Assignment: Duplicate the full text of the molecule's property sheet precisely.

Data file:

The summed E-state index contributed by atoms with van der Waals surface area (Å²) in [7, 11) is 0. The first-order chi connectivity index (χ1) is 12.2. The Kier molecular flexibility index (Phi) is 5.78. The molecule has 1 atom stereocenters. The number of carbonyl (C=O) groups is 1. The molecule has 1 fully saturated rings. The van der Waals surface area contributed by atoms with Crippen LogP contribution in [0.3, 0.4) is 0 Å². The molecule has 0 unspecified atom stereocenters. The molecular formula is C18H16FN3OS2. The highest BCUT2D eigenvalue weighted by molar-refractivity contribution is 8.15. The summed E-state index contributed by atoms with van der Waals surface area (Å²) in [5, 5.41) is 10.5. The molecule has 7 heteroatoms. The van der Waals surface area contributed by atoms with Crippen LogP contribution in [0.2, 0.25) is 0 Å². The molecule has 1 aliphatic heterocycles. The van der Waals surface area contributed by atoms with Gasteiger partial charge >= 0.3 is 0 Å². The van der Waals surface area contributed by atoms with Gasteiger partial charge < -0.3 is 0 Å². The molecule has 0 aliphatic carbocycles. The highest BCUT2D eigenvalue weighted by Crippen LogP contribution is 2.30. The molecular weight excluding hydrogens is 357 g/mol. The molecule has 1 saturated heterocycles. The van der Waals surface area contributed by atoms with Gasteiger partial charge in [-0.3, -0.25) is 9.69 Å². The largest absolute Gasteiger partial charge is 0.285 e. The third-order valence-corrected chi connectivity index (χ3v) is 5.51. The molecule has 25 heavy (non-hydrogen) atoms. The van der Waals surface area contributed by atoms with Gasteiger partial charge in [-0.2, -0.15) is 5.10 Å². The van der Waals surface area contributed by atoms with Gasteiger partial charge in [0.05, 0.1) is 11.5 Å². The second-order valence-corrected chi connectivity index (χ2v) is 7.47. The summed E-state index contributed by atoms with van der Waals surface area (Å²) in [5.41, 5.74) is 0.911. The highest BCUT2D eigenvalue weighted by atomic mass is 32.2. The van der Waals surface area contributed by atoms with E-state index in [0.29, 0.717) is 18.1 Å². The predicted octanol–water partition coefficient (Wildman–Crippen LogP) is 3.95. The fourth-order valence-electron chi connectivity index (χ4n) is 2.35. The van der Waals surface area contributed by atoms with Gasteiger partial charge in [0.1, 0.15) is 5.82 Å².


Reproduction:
The summed E-state index contributed by atoms with van der Waals surface area (Å²) in [7, 11) is 0. The first-order chi connectivity index (χ1) is 12.2. The Kier molecular flexibility index (Phi) is 5.78. The molecule has 1 atom stereocenters. The number of carbonyl (C=O) groups is 1. The molecule has 1 fully saturated rings. The van der Waals surface area contributed by atoms with Crippen LogP contribution in [0.3, 0.4) is 0 Å². The molecule has 0 unspecified atom stereocenters. The molecular formula is C18H16FN3OS2. The highest BCUT2D eigenvalue weighted by molar-refractivity contribution is 8.15. The summed E-state index contributed by atoms with van der Waals surface area (Å²) in [5, 5.41) is 10.5. The molecule has 7 heteroatoms. The van der Waals surface area contributed by atoms with Crippen LogP contribution in [0.2, 0.25) is 0 Å². The molecule has 1 aliphatic heterocycles. The van der Waals surface area contributed by atoms with Gasteiger partial charge >= 0.3 is 0 Å². The van der Waals surface area contributed by atoms with Gasteiger partial charge < -0.3 is 0 Å². The molecule has 0 aliphatic carbocycles. The highest BCUT2D eigenvalue weighted by Crippen LogP contribution is 2.30. The molecular weight excluding hydrogens is 357 g/mol. The molecule has 1 saturated heterocycles. The van der Waals surface area contributed by atoms with Gasteiger partial charge in [-0.3, -0.25) is 9.69 Å². The largest absolute Gasteiger partial charge is 0.285 e. The third-order valence-corrected chi connectivity index (χ3v) is 5.51. The molecule has 25 heavy (non-hydrogen) atoms. The van der Waals surface area contributed by atoms with Gasteiger partial charge in [-0.2, -0.15) is 5.10 Å². The van der Waals surface area contributed by atoms with Gasteiger partial charge in [0.05, 0.1) is 11.5 Å². The second-order valence-corrected chi connectivity index (χ2v) is 7.47. The summed E-state index contributed by atoms with van der Waals surface area (Å²) in [5.41, 5.74) is 0.911. The highest BCUT2D eigenvalue weighted by atomic mass is 32.2. The van der Waals surface area contributed by atoms with E-state index in [0.29, 0.717) is 18.1 Å². The predicted octanol–water partition coefficient (Wildman–Crippen LogP) is 3.95. The fourth-order valence-electron chi connectivity index (χ4n) is 2.35. The van der Waals surface area contributed by atoms with Gasteiger partial charge in [0.1, 0.15) is 5.82 Å².